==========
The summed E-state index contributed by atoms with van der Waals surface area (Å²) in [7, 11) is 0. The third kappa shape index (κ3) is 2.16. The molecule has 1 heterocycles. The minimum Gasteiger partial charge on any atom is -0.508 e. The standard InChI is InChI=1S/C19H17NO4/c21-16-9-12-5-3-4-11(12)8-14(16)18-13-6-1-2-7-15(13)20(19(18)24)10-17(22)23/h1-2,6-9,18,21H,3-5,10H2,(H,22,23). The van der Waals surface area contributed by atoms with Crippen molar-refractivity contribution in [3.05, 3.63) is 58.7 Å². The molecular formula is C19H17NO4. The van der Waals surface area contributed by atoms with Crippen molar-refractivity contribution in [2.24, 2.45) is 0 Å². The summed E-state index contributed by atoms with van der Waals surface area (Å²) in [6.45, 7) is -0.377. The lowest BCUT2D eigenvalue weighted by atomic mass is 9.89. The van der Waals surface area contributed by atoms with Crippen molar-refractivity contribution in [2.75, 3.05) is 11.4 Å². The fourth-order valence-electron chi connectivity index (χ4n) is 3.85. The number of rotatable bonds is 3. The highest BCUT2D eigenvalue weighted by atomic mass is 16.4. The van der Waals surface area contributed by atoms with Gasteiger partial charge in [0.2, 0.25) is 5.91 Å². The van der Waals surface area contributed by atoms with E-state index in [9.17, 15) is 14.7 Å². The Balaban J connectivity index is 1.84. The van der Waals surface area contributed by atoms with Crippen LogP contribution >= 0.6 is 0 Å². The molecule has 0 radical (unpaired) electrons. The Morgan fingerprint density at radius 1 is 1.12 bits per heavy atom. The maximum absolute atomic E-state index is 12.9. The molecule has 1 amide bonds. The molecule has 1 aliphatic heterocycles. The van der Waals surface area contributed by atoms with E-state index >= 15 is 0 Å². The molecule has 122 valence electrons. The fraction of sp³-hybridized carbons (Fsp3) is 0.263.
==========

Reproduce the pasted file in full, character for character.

The summed E-state index contributed by atoms with van der Waals surface area (Å²) in [7, 11) is 0. The third kappa shape index (κ3) is 2.16. The molecule has 1 heterocycles. The minimum Gasteiger partial charge on any atom is -0.508 e. The standard InChI is InChI=1S/C19H17NO4/c21-16-9-12-5-3-4-11(12)8-14(16)18-13-6-1-2-7-15(13)20(19(18)24)10-17(22)23/h1-2,6-9,18,21H,3-5,10H2,(H,22,23). The van der Waals surface area contributed by atoms with Crippen molar-refractivity contribution in [3.05, 3.63) is 58.7 Å². The molecular formula is C19H17NO4. The van der Waals surface area contributed by atoms with Crippen molar-refractivity contribution in [2.24, 2.45) is 0 Å². The summed E-state index contributed by atoms with van der Waals surface area (Å²) in [6.45, 7) is -0.377. The lowest BCUT2D eigenvalue weighted by atomic mass is 9.89. The van der Waals surface area contributed by atoms with Crippen molar-refractivity contribution in [2.75, 3.05) is 11.4 Å². The fourth-order valence-electron chi connectivity index (χ4n) is 3.85. The number of rotatable bonds is 3. The highest BCUT2D eigenvalue weighted by atomic mass is 16.4. The van der Waals surface area contributed by atoms with Gasteiger partial charge in [0.2, 0.25) is 5.91 Å². The van der Waals surface area contributed by atoms with E-state index in [9.17, 15) is 14.7 Å². The Balaban J connectivity index is 1.84. The van der Waals surface area contributed by atoms with Crippen LogP contribution >= 0.6 is 0 Å². The molecule has 0 radical (unpaired) electrons. The Morgan fingerprint density at radius 1 is 1.12 bits per heavy atom. The maximum absolute atomic E-state index is 12.9. The molecule has 1 amide bonds. The molecule has 1 aliphatic heterocycles. The van der Waals surface area contributed by atoms with E-state index >= 15 is 0 Å². The molecule has 122 valence electrons. The fraction of sp³-hybridized carbons (Fsp3) is 0.263.